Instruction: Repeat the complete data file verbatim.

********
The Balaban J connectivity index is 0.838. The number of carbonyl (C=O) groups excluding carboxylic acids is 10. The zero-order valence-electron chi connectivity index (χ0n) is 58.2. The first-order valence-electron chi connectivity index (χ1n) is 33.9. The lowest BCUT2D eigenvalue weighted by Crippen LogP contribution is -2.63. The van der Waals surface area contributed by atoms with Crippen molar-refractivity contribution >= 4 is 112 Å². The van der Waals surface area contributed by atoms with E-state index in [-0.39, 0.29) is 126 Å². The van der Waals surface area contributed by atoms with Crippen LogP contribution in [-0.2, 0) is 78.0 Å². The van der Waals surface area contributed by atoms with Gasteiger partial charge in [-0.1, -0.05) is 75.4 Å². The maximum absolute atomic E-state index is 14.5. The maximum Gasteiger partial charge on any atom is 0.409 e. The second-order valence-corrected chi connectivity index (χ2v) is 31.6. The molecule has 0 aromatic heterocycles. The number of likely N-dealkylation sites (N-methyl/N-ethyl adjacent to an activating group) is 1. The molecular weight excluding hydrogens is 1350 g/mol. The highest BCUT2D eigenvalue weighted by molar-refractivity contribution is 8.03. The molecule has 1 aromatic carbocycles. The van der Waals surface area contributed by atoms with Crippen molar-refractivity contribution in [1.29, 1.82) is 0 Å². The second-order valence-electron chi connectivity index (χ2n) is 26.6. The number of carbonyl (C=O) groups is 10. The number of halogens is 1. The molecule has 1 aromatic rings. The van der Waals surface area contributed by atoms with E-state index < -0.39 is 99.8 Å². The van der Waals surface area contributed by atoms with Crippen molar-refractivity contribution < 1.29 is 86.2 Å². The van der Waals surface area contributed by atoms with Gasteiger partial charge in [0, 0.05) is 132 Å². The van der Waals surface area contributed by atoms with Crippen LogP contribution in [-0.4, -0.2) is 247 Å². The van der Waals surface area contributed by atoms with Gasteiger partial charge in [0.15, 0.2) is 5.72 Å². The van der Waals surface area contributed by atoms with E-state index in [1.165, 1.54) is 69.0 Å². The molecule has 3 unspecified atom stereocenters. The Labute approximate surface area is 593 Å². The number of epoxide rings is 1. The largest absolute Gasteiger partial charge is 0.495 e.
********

The Balaban J connectivity index is 0.838. The number of carbonyl (C=O) groups excluding carboxylic acids is 10. The zero-order valence-electron chi connectivity index (χ0n) is 58.2. The first-order valence-electron chi connectivity index (χ1n) is 33.9. The lowest BCUT2D eigenvalue weighted by Crippen LogP contribution is -2.63. The van der Waals surface area contributed by atoms with Crippen molar-refractivity contribution >= 4 is 112 Å². The van der Waals surface area contributed by atoms with E-state index in [-0.39, 0.29) is 126 Å². The van der Waals surface area contributed by atoms with Crippen LogP contribution in [-0.2, 0) is 78.0 Å². The van der Waals surface area contributed by atoms with Gasteiger partial charge in [-0.1, -0.05) is 75.4 Å². The maximum absolute atomic E-state index is 14.5. The maximum Gasteiger partial charge on any atom is 0.409 e. The second-order valence-corrected chi connectivity index (χ2v) is 31.6. The molecule has 0 aromatic heterocycles. The number of likely N-dealkylation sites (N-methyl/N-ethyl adjacent to an activating group) is 1. The molecular weight excluding hydrogens is 1350 g/mol. The highest BCUT2D eigenvalue weighted by molar-refractivity contribution is 8.03. The molecule has 1 aromatic carbocycles. The van der Waals surface area contributed by atoms with Crippen molar-refractivity contribution in [1.29, 1.82) is 0 Å². The second-order valence-electron chi connectivity index (χ2n) is 26.6. The number of carbonyl (C=O) groups is 10. The number of halogens is 1. The molecule has 1 aromatic rings. The van der Waals surface area contributed by atoms with E-state index < -0.39 is 99.8 Å². The van der Waals surface area contributed by atoms with Crippen molar-refractivity contribution < 1.29 is 86.2 Å². The van der Waals surface area contributed by atoms with Gasteiger partial charge in [0, 0.05) is 132 Å². The van der Waals surface area contributed by atoms with Crippen LogP contribution in [-0.4, -0.2) is 247 Å². The van der Waals surface area contributed by atoms with Gasteiger partial charge in [0.15, 0.2) is 5.72 Å². The van der Waals surface area contributed by atoms with E-state index in [1.165, 1.54) is 69.0 Å². The molecule has 3 unspecified atom stereocenters. The Labute approximate surface area is 593 Å². The number of epoxide rings is 1. The largest absolute Gasteiger partial charge is 0.495 e.